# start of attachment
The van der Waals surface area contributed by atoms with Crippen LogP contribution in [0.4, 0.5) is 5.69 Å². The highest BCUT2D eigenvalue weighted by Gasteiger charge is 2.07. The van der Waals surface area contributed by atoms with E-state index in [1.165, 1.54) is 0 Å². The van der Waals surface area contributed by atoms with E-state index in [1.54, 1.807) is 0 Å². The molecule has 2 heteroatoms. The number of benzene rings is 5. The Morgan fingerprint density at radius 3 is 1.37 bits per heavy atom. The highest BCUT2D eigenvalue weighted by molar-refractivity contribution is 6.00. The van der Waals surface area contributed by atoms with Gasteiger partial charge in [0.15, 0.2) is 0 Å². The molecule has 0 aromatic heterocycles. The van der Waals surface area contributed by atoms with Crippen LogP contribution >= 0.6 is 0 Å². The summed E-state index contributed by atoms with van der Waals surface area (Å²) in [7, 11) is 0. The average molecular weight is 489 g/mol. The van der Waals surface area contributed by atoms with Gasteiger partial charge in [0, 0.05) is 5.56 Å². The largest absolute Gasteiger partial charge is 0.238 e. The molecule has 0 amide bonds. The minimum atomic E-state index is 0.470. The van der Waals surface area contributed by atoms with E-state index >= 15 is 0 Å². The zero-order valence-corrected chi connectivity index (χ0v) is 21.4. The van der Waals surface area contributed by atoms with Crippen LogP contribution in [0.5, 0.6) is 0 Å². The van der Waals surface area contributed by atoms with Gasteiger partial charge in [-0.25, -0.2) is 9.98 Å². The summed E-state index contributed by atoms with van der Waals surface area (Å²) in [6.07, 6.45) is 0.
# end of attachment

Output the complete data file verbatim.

The van der Waals surface area contributed by atoms with Crippen LogP contribution in [0.4, 0.5) is 5.69 Å². The highest BCUT2D eigenvalue weighted by Gasteiger charge is 2.07. The van der Waals surface area contributed by atoms with E-state index in [1.165, 1.54) is 0 Å². The van der Waals surface area contributed by atoms with E-state index in [1.54, 1.807) is 0 Å². The molecule has 2 heteroatoms. The number of benzene rings is 5. The Morgan fingerprint density at radius 3 is 1.37 bits per heavy atom. The highest BCUT2D eigenvalue weighted by molar-refractivity contribution is 6.00. The van der Waals surface area contributed by atoms with Gasteiger partial charge in [0.15, 0.2) is 0 Å². The molecule has 0 aromatic heterocycles. The van der Waals surface area contributed by atoms with Crippen LogP contribution >= 0.6 is 0 Å². The summed E-state index contributed by atoms with van der Waals surface area (Å²) in [7, 11) is 0. The average molecular weight is 489 g/mol. The van der Waals surface area contributed by atoms with Gasteiger partial charge in [0, 0.05) is 5.56 Å². The largest absolute Gasteiger partial charge is 0.238 e. The molecule has 0 amide bonds. The minimum atomic E-state index is 0.470. The van der Waals surface area contributed by atoms with E-state index >= 15 is 0 Å². The zero-order valence-corrected chi connectivity index (χ0v) is 21.4. The van der Waals surface area contributed by atoms with Crippen LogP contribution in [0.5, 0.6) is 0 Å². The van der Waals surface area contributed by atoms with Gasteiger partial charge in [-0.25, -0.2) is 9.98 Å². The summed E-state index contributed by atoms with van der Waals surface area (Å²) in [6.07, 6.45) is 0.